Inside the Abyss
“IT IS YOUR TURN TO CLEAN THE TOILET HIR WAKE UP!”
Trust Ira to wake you up at your laziest. If the late last night was the best thing about sharing an apartment with a bunch of twenty somethings, waking up to the uninviting chore of cleaning what he knew for certain would be a most filthy loo was the worst drawback. It was a fair system to be sure-they took turns cleaning it, all four of them, but that did nothing to placate hir. As Hir entered the bathroom, rubbing hir sleepy eyes, hir noticed a crumpled yellow ball of paper on the floor. It was the same scented paper hir had seen Samar working on for hours together the previous day, before the party had commenced. From the looks of it, the paper had been meant for a journey down the flush but perhaps Samar had been too inebriated to notice that the toss was misaimed. Questions of morality with regard to privacy had never bothered the curious and ever-parched storyteller behind the scarlet robes, but in this case hir was also motivated by concern. Hir picked up and straightened the sheet without hesitation.
I resisted communication for the fear of disappointing myself. This is an admission of my failure. I am turning to you yet again, knowing fully well the guilt I would know for prostrating myself thus in full view of your indifference. This was an important development, one I wanted you to know about in my words before that faculty can no longer assist me. So I have come again, unassisted as always, for the urgency of delivering the discovery into your ears makes me stronger than I ever imagined myself to be. How have you been, love?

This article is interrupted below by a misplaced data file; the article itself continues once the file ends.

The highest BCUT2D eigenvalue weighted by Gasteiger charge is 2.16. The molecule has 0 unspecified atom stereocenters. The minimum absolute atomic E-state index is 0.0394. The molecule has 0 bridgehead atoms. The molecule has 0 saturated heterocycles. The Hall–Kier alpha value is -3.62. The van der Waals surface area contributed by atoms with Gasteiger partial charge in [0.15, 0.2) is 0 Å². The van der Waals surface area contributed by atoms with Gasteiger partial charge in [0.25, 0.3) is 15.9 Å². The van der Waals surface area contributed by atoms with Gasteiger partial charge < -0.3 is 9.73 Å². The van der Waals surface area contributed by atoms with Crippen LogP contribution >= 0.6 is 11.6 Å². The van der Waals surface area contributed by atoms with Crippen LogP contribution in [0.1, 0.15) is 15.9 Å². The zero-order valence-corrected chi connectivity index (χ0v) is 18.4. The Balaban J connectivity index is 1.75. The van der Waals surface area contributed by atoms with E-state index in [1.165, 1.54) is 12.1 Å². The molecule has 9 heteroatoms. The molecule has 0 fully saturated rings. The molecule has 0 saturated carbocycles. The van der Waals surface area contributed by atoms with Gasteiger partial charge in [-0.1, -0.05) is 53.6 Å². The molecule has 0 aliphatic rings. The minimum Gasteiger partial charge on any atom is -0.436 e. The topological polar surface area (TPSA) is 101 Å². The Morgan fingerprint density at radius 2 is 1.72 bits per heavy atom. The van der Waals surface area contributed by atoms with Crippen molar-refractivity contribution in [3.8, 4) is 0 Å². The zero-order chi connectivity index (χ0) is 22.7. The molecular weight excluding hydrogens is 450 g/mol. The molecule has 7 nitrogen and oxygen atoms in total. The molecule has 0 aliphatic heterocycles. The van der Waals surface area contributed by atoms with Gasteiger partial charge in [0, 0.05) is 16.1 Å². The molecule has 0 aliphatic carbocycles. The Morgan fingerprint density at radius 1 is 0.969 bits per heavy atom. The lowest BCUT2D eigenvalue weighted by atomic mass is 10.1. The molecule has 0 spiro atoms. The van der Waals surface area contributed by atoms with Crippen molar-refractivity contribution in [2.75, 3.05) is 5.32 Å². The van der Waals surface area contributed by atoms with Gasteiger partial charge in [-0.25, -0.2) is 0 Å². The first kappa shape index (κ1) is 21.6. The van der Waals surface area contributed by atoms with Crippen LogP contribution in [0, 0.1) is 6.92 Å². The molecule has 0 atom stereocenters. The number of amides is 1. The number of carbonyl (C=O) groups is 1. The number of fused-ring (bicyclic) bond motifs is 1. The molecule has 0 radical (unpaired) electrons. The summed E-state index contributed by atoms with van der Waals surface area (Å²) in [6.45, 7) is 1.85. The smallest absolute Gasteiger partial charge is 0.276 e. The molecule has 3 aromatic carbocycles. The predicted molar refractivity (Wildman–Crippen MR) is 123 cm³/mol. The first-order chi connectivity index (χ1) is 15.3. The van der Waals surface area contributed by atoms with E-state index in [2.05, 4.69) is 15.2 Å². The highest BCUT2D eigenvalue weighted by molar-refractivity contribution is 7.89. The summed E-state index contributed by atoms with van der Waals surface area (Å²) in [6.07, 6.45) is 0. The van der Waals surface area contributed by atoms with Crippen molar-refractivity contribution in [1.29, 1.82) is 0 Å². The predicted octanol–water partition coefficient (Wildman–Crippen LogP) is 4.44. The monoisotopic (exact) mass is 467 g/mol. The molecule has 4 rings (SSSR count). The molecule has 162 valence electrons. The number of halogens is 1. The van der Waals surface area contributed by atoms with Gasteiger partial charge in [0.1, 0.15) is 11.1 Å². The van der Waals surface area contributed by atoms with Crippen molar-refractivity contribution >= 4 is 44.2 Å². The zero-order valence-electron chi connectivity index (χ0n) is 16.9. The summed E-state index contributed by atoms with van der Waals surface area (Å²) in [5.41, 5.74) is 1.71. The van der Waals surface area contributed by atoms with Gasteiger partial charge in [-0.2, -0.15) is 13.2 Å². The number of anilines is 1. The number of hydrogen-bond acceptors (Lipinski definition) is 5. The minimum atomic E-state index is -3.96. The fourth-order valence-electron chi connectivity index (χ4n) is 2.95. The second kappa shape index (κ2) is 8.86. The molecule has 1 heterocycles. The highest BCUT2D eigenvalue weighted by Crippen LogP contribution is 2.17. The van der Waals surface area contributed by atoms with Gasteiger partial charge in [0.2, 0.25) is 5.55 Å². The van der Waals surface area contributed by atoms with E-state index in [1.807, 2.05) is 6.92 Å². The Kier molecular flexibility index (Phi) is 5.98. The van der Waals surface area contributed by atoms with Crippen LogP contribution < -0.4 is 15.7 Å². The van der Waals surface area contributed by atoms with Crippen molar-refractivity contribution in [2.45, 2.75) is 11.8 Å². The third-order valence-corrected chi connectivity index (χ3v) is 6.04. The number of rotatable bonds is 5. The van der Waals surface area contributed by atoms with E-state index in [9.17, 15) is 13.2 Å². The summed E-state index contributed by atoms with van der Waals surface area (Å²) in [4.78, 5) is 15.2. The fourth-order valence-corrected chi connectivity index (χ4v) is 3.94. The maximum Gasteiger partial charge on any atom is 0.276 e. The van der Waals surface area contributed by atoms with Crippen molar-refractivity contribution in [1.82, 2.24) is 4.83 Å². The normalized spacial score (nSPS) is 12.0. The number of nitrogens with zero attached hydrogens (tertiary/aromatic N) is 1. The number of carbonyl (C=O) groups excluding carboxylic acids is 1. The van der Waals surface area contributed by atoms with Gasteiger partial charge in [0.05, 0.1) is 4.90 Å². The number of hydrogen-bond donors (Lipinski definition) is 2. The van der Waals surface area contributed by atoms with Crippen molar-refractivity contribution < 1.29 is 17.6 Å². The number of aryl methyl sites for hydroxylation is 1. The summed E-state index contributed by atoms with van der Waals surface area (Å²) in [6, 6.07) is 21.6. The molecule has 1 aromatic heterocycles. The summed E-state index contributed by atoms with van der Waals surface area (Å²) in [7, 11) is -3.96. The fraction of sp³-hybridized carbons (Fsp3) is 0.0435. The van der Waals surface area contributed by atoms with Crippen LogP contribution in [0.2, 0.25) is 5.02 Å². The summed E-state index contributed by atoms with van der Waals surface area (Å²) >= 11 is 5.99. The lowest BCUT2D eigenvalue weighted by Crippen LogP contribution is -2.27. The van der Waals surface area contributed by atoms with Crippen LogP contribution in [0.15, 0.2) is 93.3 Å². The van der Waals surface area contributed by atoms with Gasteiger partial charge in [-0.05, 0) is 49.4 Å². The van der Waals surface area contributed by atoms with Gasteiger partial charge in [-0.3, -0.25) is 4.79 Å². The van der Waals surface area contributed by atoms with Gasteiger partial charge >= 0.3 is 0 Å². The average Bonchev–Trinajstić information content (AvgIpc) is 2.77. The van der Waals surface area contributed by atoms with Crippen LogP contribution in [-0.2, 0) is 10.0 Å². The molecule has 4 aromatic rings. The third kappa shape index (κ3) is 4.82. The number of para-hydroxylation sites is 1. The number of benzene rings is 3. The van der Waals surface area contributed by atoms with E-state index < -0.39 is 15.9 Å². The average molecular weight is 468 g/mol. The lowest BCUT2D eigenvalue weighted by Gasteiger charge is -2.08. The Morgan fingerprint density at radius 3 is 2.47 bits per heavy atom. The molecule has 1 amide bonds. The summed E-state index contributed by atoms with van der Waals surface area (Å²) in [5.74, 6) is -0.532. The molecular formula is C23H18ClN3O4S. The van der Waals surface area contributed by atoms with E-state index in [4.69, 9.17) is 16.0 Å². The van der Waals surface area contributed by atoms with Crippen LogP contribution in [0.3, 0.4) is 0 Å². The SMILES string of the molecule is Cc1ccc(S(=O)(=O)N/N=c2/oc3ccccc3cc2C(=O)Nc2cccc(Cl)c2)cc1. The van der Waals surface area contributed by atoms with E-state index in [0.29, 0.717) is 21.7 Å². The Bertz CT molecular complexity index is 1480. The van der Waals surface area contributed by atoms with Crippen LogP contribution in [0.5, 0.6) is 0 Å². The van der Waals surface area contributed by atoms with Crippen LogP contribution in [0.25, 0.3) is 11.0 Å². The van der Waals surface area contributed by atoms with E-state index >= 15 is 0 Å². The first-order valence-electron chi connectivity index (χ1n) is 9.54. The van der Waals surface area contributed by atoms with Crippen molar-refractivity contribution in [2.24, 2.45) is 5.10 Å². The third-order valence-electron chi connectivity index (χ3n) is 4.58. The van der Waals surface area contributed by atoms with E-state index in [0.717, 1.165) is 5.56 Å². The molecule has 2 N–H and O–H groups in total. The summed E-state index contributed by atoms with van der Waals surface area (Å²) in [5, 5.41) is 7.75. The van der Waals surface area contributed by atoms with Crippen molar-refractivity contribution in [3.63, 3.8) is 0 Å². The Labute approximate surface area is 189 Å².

Do you still have my letter from three weeks back? You will not remember perhaps, that I told you I had been sitting before the moon, night after night watching it read the lines on my forehead. It grieves too for somebody it never introduced me to; it disappears to meet them sometimes. Not enough though. All month it gathers the courage to knock, chipping at its pride (but only bit by bit) in silence and secrecy lest the guilt awaken. Is amour-propre your excuse too? Or is it the moon that plays the coquette?
Of late, and I realized this a little late, I have been so preoccupied with loneliness I rarely have the time to actually reflect. One looks for solitude but encounters loneliness. So today, as I finished the last sip of my afternoon tea I realized I hadn’t been following the moon. Or the blackness of the sky, or the freshness of air, or anything at all outside the stale breath of my unwashed room. I have been stuck in here for eight days and unbothered too, like people tend to be towards existential questions. Do you see what I mean? I have entered a new phase, and it might possibly have nothing to do with you! I can feel myself descending into a lull, and that anaesthetic that the world calls escape is the sweetest numbness I have ever known. Anything would be better than being faced with the inability to forget you, I used to think. I have changed now. This is not about you at all. This lazy haze that surrounds me as I swim through faces, names, stories, characters that I would not remember barely half hour after I’m done, is refreshing. It feels good to be in a place where I know even you are not a remedy, where finally, you are no longer a remedy.